If you liked how Guitar Hero: Aerosmith told the history of the band and gave little bits here and there to allow diehard fans to know more about them, GH: Metallica will surely please. There are even a few things that will surprise hardcore fans. The way the additional content is delivered is through behind the scenes, making of documentaries for how the game was made, notes from past shows, lyric sheets for aspiring singers, and photos.
There is another interesting addition for getting the info you need on GH: Metallica called Metallifacts. If you’ve ever seen Pop-Up Video on VH1, then you already know the concept. The game will take control from you and you just sit back and watch the stylized video of the songs you’ve chosen. Then, little facts about the band, the song, and various other informational goodies surrounding those particular songs pop up throughout the video. This is a perfect way to watch the game when you need to take a break. It allows you to see all the small things they paid attention to while character modeling, specifically the lip-synching. Capturing nearly all of Jame’s mannerisms has set the bar high for the next time either Rock Band or Guitar Hero comes out with a new iteration. If all of these Metallica-centric options are not enough for you, be sure to check out the Battle mode to see the new attacks named after some of Metallica’s hit songs to change the pacing of the battle. New attacks include Fade to Black, which blacks out everything on the player’s screen and Trapped Under Ice, which literally freezes the whammy bar.
Of course, the controls won’t surprise anyone, at least with the microphone and guitars; they feel the same as they always have. However, the drums received a new mode called Expert+. This mode is something all Rock Band and Guitar Hero fans should aspire to. This mode is so insane that you have to have a second kick pedal in order to fully immerse yourself into the song. Is it required? No, but if you are a completionist, you won’t feel accomplished without at least being able to check that out. Because Expert+ demands the use of the second kick pedal, it is important to point out that even though the Rock Band and Rock Band 2 drum kits will work for Guitar Hero: Metallica, you can not use the second kick pedal with them.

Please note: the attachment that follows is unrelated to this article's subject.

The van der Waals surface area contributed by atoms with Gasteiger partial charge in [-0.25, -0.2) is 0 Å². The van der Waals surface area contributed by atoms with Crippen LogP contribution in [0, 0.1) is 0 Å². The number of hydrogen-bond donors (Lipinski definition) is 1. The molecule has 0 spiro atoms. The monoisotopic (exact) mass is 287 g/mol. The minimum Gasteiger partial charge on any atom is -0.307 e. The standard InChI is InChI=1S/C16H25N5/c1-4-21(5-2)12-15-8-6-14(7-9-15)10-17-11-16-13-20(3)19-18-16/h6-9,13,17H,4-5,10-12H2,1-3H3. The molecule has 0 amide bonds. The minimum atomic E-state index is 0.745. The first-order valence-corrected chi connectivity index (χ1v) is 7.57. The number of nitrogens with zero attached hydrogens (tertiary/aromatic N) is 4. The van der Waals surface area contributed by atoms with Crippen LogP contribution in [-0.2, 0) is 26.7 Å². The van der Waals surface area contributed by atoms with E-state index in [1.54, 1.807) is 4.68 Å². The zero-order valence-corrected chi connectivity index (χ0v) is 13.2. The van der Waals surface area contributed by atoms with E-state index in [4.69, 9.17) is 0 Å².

Guitar Hero: Metallica is nearly everything that a fan would want. An amazing track list compiling important songs from every album of the bands history, solid character animations of the band, accurate representations of the stages the band has played on that fans will recognize, a digital “diary” of the band, and even special attacks in the Battle mode. There’s not much else you could ask for. Guitar Hero: Metallica sets the bar for upcoming band-specific titles. Let’s hope they can keep up with the Metal Rock Gods.
RATING OUT OF 5 RATING DESCRIPTION 4.2 Graphics
Similar flair as the Guitar Hero: World Tour game. The models for the band are amazing and the lip-synching work for the songs raises the bar for music games to come. 4.5 Control
Same Guitar Hero controls we have come to love. The inclusion of the second bass pedal creates an epic drum session that may tear your house down. 4.8 Music / Sound FX / Voice Acting
It’s Metallica. ‘Nuff said. 4.4 Play Value
If you are a fan of Metallica, then you will want this. Even if you are only a moderate fan, the new addition of Expert+ for the drums will make you into a fan of Metallica. 4.5 Overall Rating – Must Buy
Not an average. See Rating legend above for a final score breakdown.